SUMMARY: Quentin Jacobsen has spent the majority of his life in love with the brilliantly mysterious and adventure-addicted girl next door, Margo Roth Speigelman. When Q and Margo were nine, they discovered a dead body together. However, since then their interactions have been limited and vaguely friendly at best. While Margo is well-known and admired for her exploits both small and large at Winter Park High, Q is content with his safe and generally anonymous life of school days spent hanging out near the band room between classes with his closest friends Radar and Ben and weekends spent playing videogames. But Q’s comfortably predictable life is suddenly interrupted when Margo appears outside his window for the first time in about nine years. And what follows is a bizarre and thrilling night that Q hopes will be the beginning of a whole new life in which he becomes Margo’s new partner in her glamorous escapades. But when the sun rises, Margo has disappeared and gone from merely being mysterious to becoming a mystery herself. But when Q explores further, trying to understand their night together, he realizes that Margo is a mystery meant to be solved—by him. As he follows the strange, seemingly disconnected clues from Walt Whitman to abandoned trailers, Q begins to question whether he ever really knew the girl he adored for so long.
ONESMARTCUPCAKE SAYS: John Green strikes again with another smart, funny, and emotionally resonant novel. Before I fully explain why I so thoroughly enjoyed this book, I want to address some critiques of the novel.
In developing this review, I glanced around the online book world to feel out some other reactions to the novel. Paper Towns has been criticized by some readers as being too similar to Green’s earlier novels, especially in terms of characterization. Is it true that Q shares certain qualities of intellectualism and geekiness with Miles and Colin? Yes. Does this nerdy and quirky hero have an intense infatuation with a brilliant but unreachable girl? Yes, he does. However, I argue that despite such similarities, Paper Towns stands out as its own work with its own separate (albeit connected) sets of questions and themes. As in his earlier novels, Green explores the difficulty in truly knowing and understanding another human being. He continues to delve into our constant tendency to perceive others through the window of our own needs, desires, and interests and so creating images of people that usually turn out to be much further from reality than we would like to admit. But while Looking for Alaska dealt with these themes in the larger context of dealing with death and grief and An Abundance of Katherines worked with them in context of the unpredictability of life, Paper Towns examines them head-on, utilizing a detective story format to explore the big mystery of human interaction and relationships.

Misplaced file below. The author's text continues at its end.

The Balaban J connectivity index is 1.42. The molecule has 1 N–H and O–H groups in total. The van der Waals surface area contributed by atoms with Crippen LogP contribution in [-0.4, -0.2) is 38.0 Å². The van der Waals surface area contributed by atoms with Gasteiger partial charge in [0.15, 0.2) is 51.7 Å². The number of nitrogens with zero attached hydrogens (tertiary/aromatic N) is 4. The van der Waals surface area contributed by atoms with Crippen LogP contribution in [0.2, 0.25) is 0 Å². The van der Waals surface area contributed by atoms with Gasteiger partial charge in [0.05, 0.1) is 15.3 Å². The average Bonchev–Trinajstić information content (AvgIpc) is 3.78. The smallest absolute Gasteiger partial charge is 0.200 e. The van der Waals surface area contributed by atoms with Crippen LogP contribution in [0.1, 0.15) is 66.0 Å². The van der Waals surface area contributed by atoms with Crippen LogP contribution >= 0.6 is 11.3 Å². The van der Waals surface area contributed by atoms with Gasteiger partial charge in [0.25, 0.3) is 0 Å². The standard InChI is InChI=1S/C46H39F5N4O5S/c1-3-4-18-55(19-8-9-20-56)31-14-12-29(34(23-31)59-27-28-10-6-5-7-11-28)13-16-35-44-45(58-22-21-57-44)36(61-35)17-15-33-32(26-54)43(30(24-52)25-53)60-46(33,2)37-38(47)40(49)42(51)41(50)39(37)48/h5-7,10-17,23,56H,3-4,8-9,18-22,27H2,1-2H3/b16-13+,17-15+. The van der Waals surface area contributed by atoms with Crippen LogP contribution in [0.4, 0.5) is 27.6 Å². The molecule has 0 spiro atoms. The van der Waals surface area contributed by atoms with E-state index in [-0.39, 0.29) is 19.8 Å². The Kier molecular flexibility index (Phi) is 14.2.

As usual, Green’s characters are intelligent and quirky and his novel is interwoven with a diversity of seeming unrelated but interesting topics ranging this time from music to cartography to Walt Whitman. The text also manages to capture that strange time at the end of high school when everyone is on the verge of entering a new world and a new life separated from the familiar people and places and when the resulting uncertainty can force unprecedented reactions out of a variety of people.
I really enjoyed the detective story/mystery aspect of this novel. I’m an avid mystery reader and here, Green takes the predictable structure of a traditional detective story and uses it to follow Q’s simultaneous search for Margo and for more honest relationships. I also thoroughly enjoyed the humor embedded into the narrative, especially through Margo’s ingenious plots and Q and his gang’s final, epic road trip. Green also manages to achieve some truly lovely emotional moments between his characters, especially the unsure but determined Q and the fascinating (and somewhat selfish) Margo. Overall, John Green continues to produce witty YA fiction and accordingly my massive literary crush on him continues to grow.
4 ½ / 5 STARS